There is much to see and do Cades Cove, TN.
This picturesque spot attracts a lot of attention. In fact, Cades Cove is probably the most visited sight in the Great Smoky Mountains National Park.
So what makes this picturesque valley such a must-see destination in the Smokies?
Come take a drive around the 11-mile Cades Cove Loop Road today and discover a true gem of Appalachia culture and scenic beauty!
Here's a preview of what you can see during a visit to Cades Cove in the Great Smoky Mountains:
History of Cades Cove in the Smoky Mountains
Long before Europeans came to the area, this large valley was a seasonal Cherokee hunting ground knows as Tsiya'hi, "Otter Place."
The first permanent European settlers in Cades Cove were John and Lucretia Oliver. After struggling through the winter of 1818-19, they made their home here thanks to the help of the Cherokee who provided them with dried pumpkin and an abandoned hut.
Perhaps in gratitude, the Olivers named the valley after a local Cherokee leader known as Chief Kade. Over time, the valley attracted more and more settlers and its population grew to over 600 people by the 1850s.
From serving as a stop on the Underground Railroad to religious schisms, Cades Cove's fascinating past is filled with many twists and turns. In the Civil War, Cades Cove was the sight of guerilla warfare between pro-union and pro-confederacy bushwhackers. Like many remote communities in Appalachia, this isolated valley was a haven for moonshines.
When the Great Smoky Mountains National Park was established in the 1930s, the valley was squarely within the park's boundaries. While most residents sold their land to the Government, many others attempted to negotiate lifetime leases or resist in other ways.
For example, the Primitive Baptist Congregation of Cades Cove kept attending services in defiance of orders from the National Park Service well into the 1960s.
The best way to explore Cades Cove's history is to stop by the preserved structures along the 11-mile loop road that winds through the valley.
- The John Oliver Cabin- The residence of the first European settlers of Cades Cove, TN
- The Primitive Baptist Church- Find the first residents of Cades Cove in this cemetery.
- The Cades Cove Methodist Church, constructed in 1902. Methodists were active in the cove as early as the 1820s, and built their first meeting house in 1840.
- The Cades Cove Missionary Baptist Church- A church formed from a small faction of Cades Cove Baptists in 1839 who had broken off from the main church Baptist church.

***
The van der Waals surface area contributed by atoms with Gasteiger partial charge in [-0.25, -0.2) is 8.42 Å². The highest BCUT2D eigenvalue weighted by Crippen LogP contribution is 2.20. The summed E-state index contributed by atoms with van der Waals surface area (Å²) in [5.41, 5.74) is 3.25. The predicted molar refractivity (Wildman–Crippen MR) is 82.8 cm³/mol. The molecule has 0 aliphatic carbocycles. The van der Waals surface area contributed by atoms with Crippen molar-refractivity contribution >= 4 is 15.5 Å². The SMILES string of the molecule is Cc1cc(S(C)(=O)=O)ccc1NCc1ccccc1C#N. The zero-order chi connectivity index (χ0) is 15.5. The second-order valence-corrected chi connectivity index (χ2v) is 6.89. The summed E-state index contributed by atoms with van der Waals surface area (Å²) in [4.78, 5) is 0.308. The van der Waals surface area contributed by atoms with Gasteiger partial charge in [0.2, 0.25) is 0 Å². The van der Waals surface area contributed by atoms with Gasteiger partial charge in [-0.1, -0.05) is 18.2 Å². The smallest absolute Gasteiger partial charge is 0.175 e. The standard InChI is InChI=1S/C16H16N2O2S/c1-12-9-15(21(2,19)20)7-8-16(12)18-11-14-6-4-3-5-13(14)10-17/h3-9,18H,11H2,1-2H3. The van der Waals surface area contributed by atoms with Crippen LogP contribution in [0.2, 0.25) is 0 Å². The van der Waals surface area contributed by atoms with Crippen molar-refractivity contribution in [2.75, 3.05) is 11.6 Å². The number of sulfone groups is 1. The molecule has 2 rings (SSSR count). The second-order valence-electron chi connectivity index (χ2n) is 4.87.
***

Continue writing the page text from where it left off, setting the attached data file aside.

- The Myers Barn
- The Elijah Oliver Place- The homestead of the son of John Oliver.
- The John Cable Grist Mill- a true Cades Cove icon
- The Becky Cable House- According to family legend, the spinster who lived here refused to marry after her father broke off one of her youthful romances.
- The Henry Whitehead Cabin - The homestead of the family of two influential figures in the Cades Cove's moonshine trade.
- The Dan Lawson Place - The residence of the valley's wealthiest residents.
- The Tipton Place - Homestead of the descendants of Revolutionary War veteran William "Fighting Billy" Tipton.
- The Carter Shields Cabin - a rustic log Cades Cove cabin built in the 1880s.
Cades Cove is also an excellent place to view wildlife in the national park. While much of the Smokies are filled with dense forest, the park service periodically mows the valley of Cades Cove to preserve its farmland character.
The result? Not only do the abundant grasslands in Cades Cove attract loads of deer, turkey, and birds of prey, but the valley visitors to see animals that would otherwise be obscured by the forest.
As one of the lower elevation regions of the national park, the valley also attracts native black bears. If you want to see a bear during your trip to the Smokies, an early morning trip to Cades Cove is probably your best chance to view these fascinating creatures.
Guests driving Cades Cove Loop Road should expect slower traffic in peak tourist season due to frequent photo stops.
Fun Things To Do in Cades Cove
There's more to do in Cades Cove, TN than to just tour the scenic Cades Cove Loop Road. Numerous Cades Cove hiking trails originate in the area, including the extremely popular five-mile roundtrip trail to Abrams Falls, the highest volume waterfall in the national park.
Longer hikes to Thunderhead Mountain and Rocky Top (probably the most famous mountain top "down in the Tennessee Hills") also start in Cades Cove.
The short Cades Cave Nature Trail offers a beginner-friendly hiking experience as well. The Gregory's Ridge Trail brings hikers up to Gregory's Bald, a destination famous for panoramic views and blooming flame azaleas.
Those looking to enjoy Cades Cave bicycling will be pleased to now that only bicycle and foot traffic are allowed on the loop road until 10:00 a.m. every Saturday and Wednesday morning. If you don't have your own bike, there is a bike rental shop in the Cades Cove visitor center.
Various services including horseback riding, hayrides, and carriage rides are offered by Cades Cove Riding Stables to make your Cades Cove experience even more unique.
A visitor center and restrooms are located half-way around the loop road at the Cable Mill Historic area.
Visit Cades Cove while Staying in Your Very Own Cabin Rental
Though Cades Cove cabins provide a romantic look at 19th century cabin living, those visiting the Smokies may want the modern amenities featured in Cabins USA's cabin rentals in Wears Valley, which offer everything to feel right at home, scenic views, and a convenient location.
Written by Brittany Tipton